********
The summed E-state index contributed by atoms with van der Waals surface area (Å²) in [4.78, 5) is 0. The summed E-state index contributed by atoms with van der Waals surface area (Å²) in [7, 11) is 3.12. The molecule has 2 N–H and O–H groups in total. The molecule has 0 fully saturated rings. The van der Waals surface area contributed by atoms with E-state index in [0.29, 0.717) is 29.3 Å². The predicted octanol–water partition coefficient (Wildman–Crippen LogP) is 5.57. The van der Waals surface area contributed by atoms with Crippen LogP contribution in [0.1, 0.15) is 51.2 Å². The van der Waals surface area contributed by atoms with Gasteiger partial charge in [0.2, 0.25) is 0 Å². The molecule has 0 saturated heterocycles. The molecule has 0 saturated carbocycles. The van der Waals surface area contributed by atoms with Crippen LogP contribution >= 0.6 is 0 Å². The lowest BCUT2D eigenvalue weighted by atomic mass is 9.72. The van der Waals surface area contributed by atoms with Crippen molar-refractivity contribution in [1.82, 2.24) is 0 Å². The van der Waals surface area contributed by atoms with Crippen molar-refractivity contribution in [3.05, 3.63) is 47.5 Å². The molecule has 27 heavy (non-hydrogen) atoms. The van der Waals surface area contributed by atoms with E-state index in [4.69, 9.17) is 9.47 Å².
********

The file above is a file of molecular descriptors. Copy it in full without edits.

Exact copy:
The summed E-state index contributed by atoms with van der Waals surface area (Å²) in [4.78, 5) is 0. The summed E-state index contributed by atoms with van der Waals surface area (Å²) in [7, 11) is 3.12. The molecule has 2 N–H and O–H groups in total. The molecule has 0 fully saturated rings. The van der Waals surface area contributed by atoms with E-state index in [0.29, 0.717) is 29.3 Å². The predicted octanol–water partition coefficient (Wildman–Crippen LogP) is 5.57. The van der Waals surface area contributed by atoms with Crippen LogP contribution in [0.1, 0.15) is 51.2 Å². The van der Waals surface area contributed by atoms with Gasteiger partial charge in [0.2, 0.25) is 0 Å². The molecule has 0 saturated heterocycles. The molecule has 0 saturated carbocycles. The van der Waals surface area contributed by atoms with Crippen LogP contribution >= 0.6 is 0 Å². The lowest BCUT2D eigenvalue weighted by atomic mass is 9.72. The van der Waals surface area contributed by atoms with Crippen molar-refractivity contribution in [1.82, 2.24) is 0 Å². The van der Waals surface area contributed by atoms with Crippen molar-refractivity contribution in [3.05, 3.63) is 47.5 Å². The molecule has 27 heavy (non-hydrogen) atoms. The van der Waals surface area contributed by atoms with E-state index in [4.69, 9.17) is 9.47 Å².